Last month in my Truck Tech blog, thanks to Craig Scott, I was able to explain how artificial intelligence will transform fleet maintenance operations. In reality, it’s a technology that will likely transform every single aspect of fleet operations imaginable.
Scott is the founder of MFGx, a manufacturing software and software solutions integration company that uses Fuuz, its cloud platform, to help truck fleets and other customers manage telematics in data in maintenance, logistics, inventory, warehousing, and distribution. He’s also an expert in the digital transformation that is rushing headlong at the trucking industry.
Once you understand the power of AI, it's easy to imagine its power in all sorts of applications. And the first one that jumped out to me was autonomous vehicle technology.
I’ve sat behind the wheel of several autonomous trucks as they cruise down the highway since I first laid eyes on the Freightliner Inspiration Truck back in 2015. The experience is always amazing. Regardless of which OEM or tech developer’s system I’m operating, I’ve never failed to be impressed at how well autonomous technology works. Moreover, I’ve never once felt the slightest bit unsafe when operating a truck in autonomous driving mode.
And yet, it’s been almost a decade and autonomous trucks are still a rarity. Outside of a press visit, I have yet to see one “in the wild.”
Dealing with Unpredictable Humans
The reason for that is because as incredible as autonomous control systems are, they have a hard time functioning on a dynamic roadway with human drivers all around them. That’s because humans do all kinds of crazy stuff all of the time.
I’m not telling you anything you don’t know. You inherently understand human behavior in ways that are beyond the capabilities of most autonomous control systems. Just by watching a car or truck’s movements going down the road, you can make a reasonable assumption about whether the driver is intoxicated, about to change lanes, or going to run a yellow light.
Currently, the autonomous computing systems that interpret the streams of telemetry coming in from cameras and sensors placed around a car or a truck can react to those actions once the other driver makes some sort of forceful steering, braking or acceleration adjustment. But they are largely unable to predict that those actions are likely going to happen.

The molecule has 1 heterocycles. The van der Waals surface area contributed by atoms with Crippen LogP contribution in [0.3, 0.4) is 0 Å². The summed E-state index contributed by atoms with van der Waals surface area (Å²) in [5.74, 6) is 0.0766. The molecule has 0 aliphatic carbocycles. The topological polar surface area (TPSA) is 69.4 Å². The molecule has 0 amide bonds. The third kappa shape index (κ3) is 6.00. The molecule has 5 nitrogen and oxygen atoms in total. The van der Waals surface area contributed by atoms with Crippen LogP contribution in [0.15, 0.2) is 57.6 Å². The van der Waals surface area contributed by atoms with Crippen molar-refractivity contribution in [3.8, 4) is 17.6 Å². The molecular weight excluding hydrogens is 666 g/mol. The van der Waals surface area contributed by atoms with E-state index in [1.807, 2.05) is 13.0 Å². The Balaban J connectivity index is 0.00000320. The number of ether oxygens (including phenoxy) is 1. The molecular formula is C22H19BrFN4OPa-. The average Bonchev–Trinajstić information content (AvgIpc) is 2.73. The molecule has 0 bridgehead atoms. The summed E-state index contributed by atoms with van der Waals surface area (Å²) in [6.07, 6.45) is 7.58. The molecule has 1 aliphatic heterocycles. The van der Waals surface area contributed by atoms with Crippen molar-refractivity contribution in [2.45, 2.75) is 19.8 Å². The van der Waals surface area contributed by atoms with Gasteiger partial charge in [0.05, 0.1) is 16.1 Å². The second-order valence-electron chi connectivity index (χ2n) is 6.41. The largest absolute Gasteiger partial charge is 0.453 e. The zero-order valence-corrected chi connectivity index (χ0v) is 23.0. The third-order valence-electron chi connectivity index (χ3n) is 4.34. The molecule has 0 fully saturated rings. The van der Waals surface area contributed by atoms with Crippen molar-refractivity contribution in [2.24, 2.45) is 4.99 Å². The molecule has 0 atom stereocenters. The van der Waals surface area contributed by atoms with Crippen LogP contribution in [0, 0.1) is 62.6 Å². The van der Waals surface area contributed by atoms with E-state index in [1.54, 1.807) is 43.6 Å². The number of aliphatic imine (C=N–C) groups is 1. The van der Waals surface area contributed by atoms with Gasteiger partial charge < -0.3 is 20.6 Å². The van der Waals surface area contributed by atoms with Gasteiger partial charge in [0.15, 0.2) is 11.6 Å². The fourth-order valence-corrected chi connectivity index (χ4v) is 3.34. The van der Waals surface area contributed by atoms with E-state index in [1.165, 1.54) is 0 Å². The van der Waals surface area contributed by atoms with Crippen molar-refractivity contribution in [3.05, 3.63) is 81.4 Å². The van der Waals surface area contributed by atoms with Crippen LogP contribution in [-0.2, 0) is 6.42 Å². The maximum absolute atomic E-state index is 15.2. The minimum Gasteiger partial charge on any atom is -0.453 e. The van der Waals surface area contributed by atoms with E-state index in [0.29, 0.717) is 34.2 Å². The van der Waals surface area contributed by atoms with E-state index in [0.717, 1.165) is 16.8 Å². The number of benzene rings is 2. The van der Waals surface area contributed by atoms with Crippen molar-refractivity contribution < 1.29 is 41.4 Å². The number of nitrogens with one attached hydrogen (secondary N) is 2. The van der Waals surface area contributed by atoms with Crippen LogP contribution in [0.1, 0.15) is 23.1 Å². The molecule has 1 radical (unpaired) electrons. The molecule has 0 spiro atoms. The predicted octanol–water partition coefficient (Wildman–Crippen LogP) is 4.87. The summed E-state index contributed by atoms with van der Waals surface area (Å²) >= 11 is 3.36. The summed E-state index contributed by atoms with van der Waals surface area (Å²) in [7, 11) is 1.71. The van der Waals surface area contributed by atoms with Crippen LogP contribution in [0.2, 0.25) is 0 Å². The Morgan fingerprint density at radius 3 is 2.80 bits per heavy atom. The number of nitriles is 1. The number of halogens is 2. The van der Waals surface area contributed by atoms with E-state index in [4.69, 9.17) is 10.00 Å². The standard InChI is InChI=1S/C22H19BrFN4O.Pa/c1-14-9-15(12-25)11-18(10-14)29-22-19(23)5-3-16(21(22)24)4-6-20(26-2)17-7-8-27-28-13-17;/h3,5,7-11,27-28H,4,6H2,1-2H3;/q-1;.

AI changes that. Radically. When it gets added to autonomous control systems, it’s an advance that will take an already amazing technology to the next level. AI will enable autonomous cars and trucks to “read” human behavior in a way that is not possible at the moment.
For starters, it will be a safety enabler. AI will allow autonomous vehicles to interact more naturally with human drivers. It will be able to “learn” from encounters with human drivers and, eventually, pick up on those little cues that we all instantly spot when driving. With that information, AI-powered autonomous systems will be able to proactively deal with traffic situations instead of always reacting to circumstances.
Calculating Input Beyond Human Senses
From an efficiency standpoint, AI will also be able to learn routes. It will factor in weather conditions, geography and time of day. It will even be capable of interpreting inputs that are beyond human capabilities, such as barometric pressure and humidity. Using all of that input, and the lessons the system “learns” operating in them over time, fine-tune autonomous "drivers" to be as safe, fuel-efficient and timely as possible.
Several autonomous developers, such as Plus, Torc, and Waabi, are already using early versions of AI as a major component of their vehicle control systems. And the capabilities and advantages AI is already delivering on that front will only increase as the technology matures and becomes more potent.
The power and possibilities AI holds for autonomous vehicles are incredible to contemplate. That's why I believe they will be the difference-maker that help speed up the acceptance and deployment of autonomous trucks in the near future.